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Giving Thanks for Apps that Assist

November 23, 2011 12:46 am

A colleague of mine recently asked me to share my top ten favorite apps for “Special Education in the Inclusive Classroom”, which is actually something that I am asked to do quite often. Unfortunately, that list does not exist. In the realm of using technology as assistive technology for individuals with special needs, it is extremely important that it be about the individual. What are the student’s strengths, weaknesses, and specific needs? What environment is he/she working in? What task does he/she need to accomplish? And then finally, is there an appropriate technology tool/app to meet these needs?

Over the last few years of working with iPods touches, iPhones and iPads, I have found an extraordinary amount of apps in the App Store that are excellent assistive technology apps for a variety of students with disabilities. But I have also discovered that many of those apps are wonderful for students without disabilities as well. While I certainly can not offer a list of my top ten “favorite” Special Education apps, I can definitely share a few apps that I have found tremendously useful for a variety of students. These are ten apps that I am truly thankful to have available for ALL of my students!

  1. Dragon Dictation: This app is a voice-to-text application that allows students to easily speak and almost instantly see the text. Dragon Dictation allows you to dictate text that can be sent as an email, SMS message, or pasted into any other application on the device. You can even use it to update your Twitter and Facebook accounts!
  2. AudioNote: This note taking app lets students record notes (handwritten or typed) that syncs with audio. Each note corresponds directly to what was being said at the time the note was taken. When students play back the audio, text and drawings are highlighted to help them remember the context in which they were taken. Students can also choose to just record while they are listening, and then go back and take notes later.
  3. Read2Go: This reading app allows students to browse, search, download, and read books from Bookshare.org and DAISY books from other sources. Read2Go has synchronized word-by-word highlighting and text-to-speech, which allows students to see and hear text at the same time. While this app is best used with individuals who have a Bookshare.org account, anyone can download books in the open domain.
  4. Typ-O HD: Typ-O is a typing app with a word prediction engine and an advanced spelling error model that makes use of text-to-speech. Not only does the app predict words, students can listen to the word before it is selected. Students can also have words and sentences read back to them before emailing or SMS messaging them. Typ-O also suggests words for the most common spelling mistakes using flexible spelling.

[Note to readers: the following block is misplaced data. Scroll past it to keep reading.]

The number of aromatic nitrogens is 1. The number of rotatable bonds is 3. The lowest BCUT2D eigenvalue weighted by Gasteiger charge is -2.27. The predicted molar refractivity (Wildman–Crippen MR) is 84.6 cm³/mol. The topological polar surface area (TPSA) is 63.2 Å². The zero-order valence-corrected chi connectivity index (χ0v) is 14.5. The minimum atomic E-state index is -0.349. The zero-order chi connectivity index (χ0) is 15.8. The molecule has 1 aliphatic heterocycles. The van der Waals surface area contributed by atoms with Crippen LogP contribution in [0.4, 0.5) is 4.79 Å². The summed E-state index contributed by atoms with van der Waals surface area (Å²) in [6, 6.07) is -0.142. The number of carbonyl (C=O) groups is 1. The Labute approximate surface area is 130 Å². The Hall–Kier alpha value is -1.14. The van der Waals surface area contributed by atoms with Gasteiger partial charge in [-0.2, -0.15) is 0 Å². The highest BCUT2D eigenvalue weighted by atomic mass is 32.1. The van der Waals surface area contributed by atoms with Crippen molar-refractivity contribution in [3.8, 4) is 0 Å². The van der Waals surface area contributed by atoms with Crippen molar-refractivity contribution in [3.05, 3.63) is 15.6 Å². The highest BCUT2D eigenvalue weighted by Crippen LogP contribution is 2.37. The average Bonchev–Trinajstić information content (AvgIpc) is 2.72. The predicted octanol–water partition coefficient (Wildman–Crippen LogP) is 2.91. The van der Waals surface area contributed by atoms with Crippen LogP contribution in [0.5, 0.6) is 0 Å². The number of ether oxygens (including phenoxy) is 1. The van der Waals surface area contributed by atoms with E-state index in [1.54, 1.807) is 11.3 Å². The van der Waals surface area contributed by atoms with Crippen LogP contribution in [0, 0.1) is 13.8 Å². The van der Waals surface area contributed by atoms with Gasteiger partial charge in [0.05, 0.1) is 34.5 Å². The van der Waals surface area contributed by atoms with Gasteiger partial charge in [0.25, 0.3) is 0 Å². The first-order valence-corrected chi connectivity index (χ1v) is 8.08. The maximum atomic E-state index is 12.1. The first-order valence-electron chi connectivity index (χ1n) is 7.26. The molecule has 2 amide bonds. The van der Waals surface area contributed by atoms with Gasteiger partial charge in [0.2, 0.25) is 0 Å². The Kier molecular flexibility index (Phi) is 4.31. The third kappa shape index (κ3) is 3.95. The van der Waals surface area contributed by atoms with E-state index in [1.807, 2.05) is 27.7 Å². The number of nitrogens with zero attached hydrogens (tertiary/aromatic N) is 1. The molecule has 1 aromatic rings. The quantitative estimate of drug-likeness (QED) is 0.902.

5. PhatPad:  This note taking app allows students to write, type, and draw all kinds of notes and ideas before sharing them via email, WiFi sync, Dropbox, or presentation mode. PhatPad uses handwriting recognition engine to convert handwritten notes to text, and scribble objects into nicely formed shapes. It is a great app for note taking and brainstorming!
  6. iBooks: Apple’s free e-reader is a great tool for teaching and learning. Students can download books, search text, highlight in multiple colors, takes notes, and discover more about what they are reading through Google or Wikipedia. iBooks will also help them organize PDFs by collections.
  7. MathBoard: Students can use this app to improve math fluency and practice problems about addition, subtraction, multiplication, division, squares, cubes, and square roots. Quizzes are generated randomly, and teachers can control the number range, the problem set-up, answering options, select multiple types of operations, and whether the student is timed or not. It records data and can even generate a quiz from just the wrong answers.
  8. iMindMap HD: This mind map app gives students the opportunity to visually spread out and organize their thoughts using color coded options. The Speed Mind Map option allows them to quickly capture their thoughts and ideas. Students can use this app to take notes, brainstorm writing, plan and  organize ideas, and even present with this tool.
  9. Dictionary.com: An easy to use app that allows to students to look up definitions on the go. Students can also use the built-in thesaurus from Thesuarus.com. The app includes phonetic and audio pronunciation, example sentences, and has a voice-to-text search. Students can even learn new words by shaking their device to get a randomly selected word!
  10. Side by Side: This Internet browser app lets students view multiple windows at the same time, and includes offline reading and note taking options. Students can browse webpages, take screenshots, add bookmarks, extract pictures, download files, and record notes. They can even share and sync files through Dropbox, email, and other selected apps.

What do you think?

1 Comment

  • Suzanne Proctor

    I am happy to work in a field and in a school system that allows me to expand my student’s experience in the classroom, from PK to 12th, Low Vision to Blind and Deaf-Blind, the accessibility that they had first with the itouch then the iPad is wonderful. We are truly moving towards a world that is accessible to all.

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